Friday, December 7, 2012


how often

The commonest adverbials of frequency are:
always never normally occasionally often
rarely seldom sometimes usually  
We usually put adverbials of frequency in front of the main verb:
We often spend Christmas with friends.
I have never enjoyed myself so much.
but they usually come after the verb be:
He was always tired in the evening.
We are never late for work.
We use the adverbial a lot to mean often or frequently. It comes at the end of the clause:
We go to the cinema a lot.
but before another time adverbial:
We go to the cinema a lot at the weekend.
We use much with a negative to mean not often:
 We don’t go out much. (= We don’t go out often)
We use how often or ever to ask questions about frequency. How often comes at the beginning of the clause:
How often do you go to the cinema?
How often have you been here?
ever comes before the main verb:
Do you ever go to the cinema at the weekend?
Have you ever been there?
Longer frequency phrases, like every year or three times a day usually come at the end of the clause:
I have an English lesson twice a week.
She goes to see her mother every day.

already, still, yet and no longer

We use still to show that something continues up to a time in the past present or future. It goes in front of the main verb:
The children still enjoyed playing games.
They are still living next door.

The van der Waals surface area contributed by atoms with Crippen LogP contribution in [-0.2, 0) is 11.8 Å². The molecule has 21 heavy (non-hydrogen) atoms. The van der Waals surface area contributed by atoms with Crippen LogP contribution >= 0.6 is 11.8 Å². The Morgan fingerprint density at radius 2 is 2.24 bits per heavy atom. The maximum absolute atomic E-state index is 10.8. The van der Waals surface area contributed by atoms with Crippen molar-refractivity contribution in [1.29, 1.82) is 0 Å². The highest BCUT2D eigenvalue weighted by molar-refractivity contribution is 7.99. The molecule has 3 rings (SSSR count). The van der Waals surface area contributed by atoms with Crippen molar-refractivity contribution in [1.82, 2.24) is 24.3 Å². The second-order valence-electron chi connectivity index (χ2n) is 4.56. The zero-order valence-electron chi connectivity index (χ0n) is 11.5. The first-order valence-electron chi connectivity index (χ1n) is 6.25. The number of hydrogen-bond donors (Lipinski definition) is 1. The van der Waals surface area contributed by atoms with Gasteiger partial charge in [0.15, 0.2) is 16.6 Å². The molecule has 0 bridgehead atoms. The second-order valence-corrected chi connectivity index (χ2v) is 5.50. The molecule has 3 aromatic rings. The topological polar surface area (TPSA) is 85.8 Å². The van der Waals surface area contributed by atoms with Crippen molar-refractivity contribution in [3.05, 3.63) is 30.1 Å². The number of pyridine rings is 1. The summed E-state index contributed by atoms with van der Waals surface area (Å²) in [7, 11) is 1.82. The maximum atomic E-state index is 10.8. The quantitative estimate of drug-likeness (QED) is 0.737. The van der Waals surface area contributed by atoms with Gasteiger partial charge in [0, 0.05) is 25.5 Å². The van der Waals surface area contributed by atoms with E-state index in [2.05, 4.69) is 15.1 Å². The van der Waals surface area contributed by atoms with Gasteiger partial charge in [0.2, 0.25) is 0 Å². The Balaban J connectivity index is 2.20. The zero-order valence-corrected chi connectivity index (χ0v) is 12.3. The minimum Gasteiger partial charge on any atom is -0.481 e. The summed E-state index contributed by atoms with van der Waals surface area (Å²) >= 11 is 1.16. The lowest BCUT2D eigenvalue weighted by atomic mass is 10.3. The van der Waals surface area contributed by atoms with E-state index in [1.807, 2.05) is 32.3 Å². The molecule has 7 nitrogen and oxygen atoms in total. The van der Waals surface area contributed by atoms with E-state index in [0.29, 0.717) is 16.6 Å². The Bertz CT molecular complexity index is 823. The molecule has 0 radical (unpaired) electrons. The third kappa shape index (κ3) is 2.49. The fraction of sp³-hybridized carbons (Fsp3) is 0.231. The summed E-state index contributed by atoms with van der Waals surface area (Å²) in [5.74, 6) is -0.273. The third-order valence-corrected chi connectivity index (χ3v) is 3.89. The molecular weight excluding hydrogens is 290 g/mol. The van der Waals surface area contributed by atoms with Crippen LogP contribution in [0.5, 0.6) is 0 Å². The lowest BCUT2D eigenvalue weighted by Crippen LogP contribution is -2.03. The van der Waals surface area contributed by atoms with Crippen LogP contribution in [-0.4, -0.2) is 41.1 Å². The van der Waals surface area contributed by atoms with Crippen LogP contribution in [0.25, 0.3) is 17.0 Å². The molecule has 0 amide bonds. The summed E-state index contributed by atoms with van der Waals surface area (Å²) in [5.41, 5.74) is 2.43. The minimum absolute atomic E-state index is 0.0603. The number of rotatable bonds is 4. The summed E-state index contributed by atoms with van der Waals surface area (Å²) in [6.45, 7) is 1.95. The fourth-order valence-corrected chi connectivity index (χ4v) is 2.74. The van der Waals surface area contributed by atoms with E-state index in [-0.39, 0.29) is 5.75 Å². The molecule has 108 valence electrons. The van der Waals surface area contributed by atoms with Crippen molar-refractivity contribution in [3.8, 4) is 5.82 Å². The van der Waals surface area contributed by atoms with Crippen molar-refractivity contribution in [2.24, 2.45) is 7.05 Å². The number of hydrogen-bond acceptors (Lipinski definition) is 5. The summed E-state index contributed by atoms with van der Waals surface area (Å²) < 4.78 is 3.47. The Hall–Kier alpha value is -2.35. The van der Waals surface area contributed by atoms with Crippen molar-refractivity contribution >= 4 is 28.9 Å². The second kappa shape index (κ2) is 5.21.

We will still be on holiday.
… or after the present simple or the past simple of be:
Her grandfather is still alive.
They were still unhappy.
We use already to show that something has happened sooner than it was expected to happen. Like still, it comes before the main verb:
The car is OK. I’ve already fixed it.
It was early but they were already sleeping.
… or after the present simple or past simple of the verb be:
It was early but we were already tired.
We are already late.
We use yet in a negative or interrogative clause, usually with perfective aspect (especially in British English), to show that something has not happened by a particular time. yet comes at the end of the sentence:
It was late, but they hadn’t arrived yet.
Have you fixed the car yet?
She won’t have sent the email yet.

adverbials of probability

Adverbials of probability

We use adverbials of probability to show how certain we are about something. The most frequent adverbials of probability are:
certainly - definitely - maybe - possibly
clearly - obviously - perhaps - probably

maybe and perhaps usually come at the beginning of the clause:
Perhaps the weather will be fine.
Maybe it won’t rain.
Other adverbs of possibility usually come in front of the main verb:
He is certainly coming to the party.
Will they definitely be there?
We will possibly come to England next year.
but in after am, is, are, was, were:
They are definitely at home.
She was obviously very surprised.
We can use comparative adverbs to show change or to make comparisons:
I forget things more often nowadays.
She began to speak more quickly.
They are working harder now.
We often use than with comparative adverbs
I forget things more often than I used to.
Girls usually work harder than boys.


We use these words and phrases as intensifiers with these patterns:
much - far - a lot - quite a lot - a great deal - a good deal - a good bit - a fair bit
I forget things much more often nowadays.


We use these words and phrases as mitigators:
a bit - just a bit - a little - a little bit - just a little bit - slightly
She began to speak a bit more quickly
We can use superlative adverbs to make comparisons:
His ankles hurt badly, but his knees hurt worst.
It rains most often at the beginning of the year.


When we intensify a superlative adverb we often use the in front of the adverb, and we use these words and phrases as intensifiers:
easily - much - far - by far




No comments:

Post a Comment